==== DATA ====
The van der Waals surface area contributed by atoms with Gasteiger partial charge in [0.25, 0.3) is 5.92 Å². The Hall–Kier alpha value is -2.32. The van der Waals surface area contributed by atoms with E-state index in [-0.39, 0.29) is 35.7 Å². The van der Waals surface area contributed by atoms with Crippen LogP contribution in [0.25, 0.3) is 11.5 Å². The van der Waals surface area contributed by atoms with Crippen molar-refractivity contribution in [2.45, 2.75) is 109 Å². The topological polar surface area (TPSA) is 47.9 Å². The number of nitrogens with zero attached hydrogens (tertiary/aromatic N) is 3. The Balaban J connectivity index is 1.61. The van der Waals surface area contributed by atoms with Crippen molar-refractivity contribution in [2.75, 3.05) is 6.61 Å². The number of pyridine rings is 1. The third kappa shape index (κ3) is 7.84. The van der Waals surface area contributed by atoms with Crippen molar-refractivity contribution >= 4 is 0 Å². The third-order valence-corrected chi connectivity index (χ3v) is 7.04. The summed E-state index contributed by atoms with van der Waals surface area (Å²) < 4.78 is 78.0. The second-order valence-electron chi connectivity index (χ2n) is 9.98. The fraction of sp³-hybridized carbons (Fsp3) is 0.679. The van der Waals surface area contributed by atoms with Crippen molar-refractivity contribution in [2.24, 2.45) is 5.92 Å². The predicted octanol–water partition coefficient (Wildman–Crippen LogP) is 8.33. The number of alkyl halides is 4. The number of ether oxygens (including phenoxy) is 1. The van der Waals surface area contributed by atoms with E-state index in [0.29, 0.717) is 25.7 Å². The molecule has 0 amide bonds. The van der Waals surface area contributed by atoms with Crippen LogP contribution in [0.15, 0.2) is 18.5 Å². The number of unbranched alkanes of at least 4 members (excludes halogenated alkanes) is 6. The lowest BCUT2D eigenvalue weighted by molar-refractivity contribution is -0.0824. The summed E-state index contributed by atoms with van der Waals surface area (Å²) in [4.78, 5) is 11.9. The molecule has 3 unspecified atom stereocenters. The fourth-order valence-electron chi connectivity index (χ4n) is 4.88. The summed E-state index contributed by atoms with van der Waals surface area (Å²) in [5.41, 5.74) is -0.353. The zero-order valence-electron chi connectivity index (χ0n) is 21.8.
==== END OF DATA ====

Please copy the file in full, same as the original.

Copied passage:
The van der Waals surface area contributed by atoms with Gasteiger partial charge in [0.25, 0.3) is 5.92 Å². The Hall–Kier alpha value is -2.32. The van der Waals surface area contributed by atoms with E-state index in [-0.39, 0.29) is 35.7 Å². The van der Waals surface area contributed by atoms with Crippen LogP contribution in [0.25, 0.3) is 11.5 Å². The van der Waals surface area contributed by atoms with Crippen molar-refractivity contribution in [2.45, 2.75) is 109 Å². The topological polar surface area (TPSA) is 47.9 Å². The number of nitrogens with zero attached hydrogens (tertiary/aromatic N) is 3. The Balaban J connectivity index is 1.61. The van der Waals surface area contributed by atoms with Crippen molar-refractivity contribution in [2.75, 3.05) is 6.61 Å². The number of pyridine rings is 1. The third kappa shape index (κ3) is 7.84. The van der Waals surface area contributed by atoms with Crippen molar-refractivity contribution >= 4 is 0 Å². The third-order valence-corrected chi connectivity index (χ3v) is 7.04. The summed E-state index contributed by atoms with van der Waals surface area (Å²) < 4.78 is 78.0. The second-order valence-electron chi connectivity index (χ2n) is 9.98. The fraction of sp³-hybridized carbons (Fsp3) is 0.679. The van der Waals surface area contributed by atoms with Crippen molar-refractivity contribution in [2.24, 2.45) is 5.92 Å². The predicted octanol–water partition coefficient (Wildman–Crippen LogP) is 8.33. The number of alkyl halides is 4. The number of ether oxygens (including phenoxy) is 1. The van der Waals surface area contributed by atoms with E-state index in [0.29, 0.717) is 25.7 Å². The molecule has 0 amide bonds. The van der Waals surface area contributed by atoms with Crippen LogP contribution in [0.15, 0.2) is 18.5 Å². The number of unbranched alkanes of at least 4 members (excludes halogenated alkanes) is 6. The lowest BCUT2D eigenvalue weighted by molar-refractivity contribution is -0.0824. The summed E-state index contributed by atoms with van der Waals surface area (Å²) in [4.78, 5) is 11.9. The molecule has 3 unspecified atom stereocenters. The fourth-order valence-electron chi connectivity index (χ4n) is 4.88. The summed E-state index contributed by atoms with van der Waals surface area (Å²) in [5.41, 5.74) is -0.353. The zero-order valence-electron chi connectivity index (χ0n) is 21.8.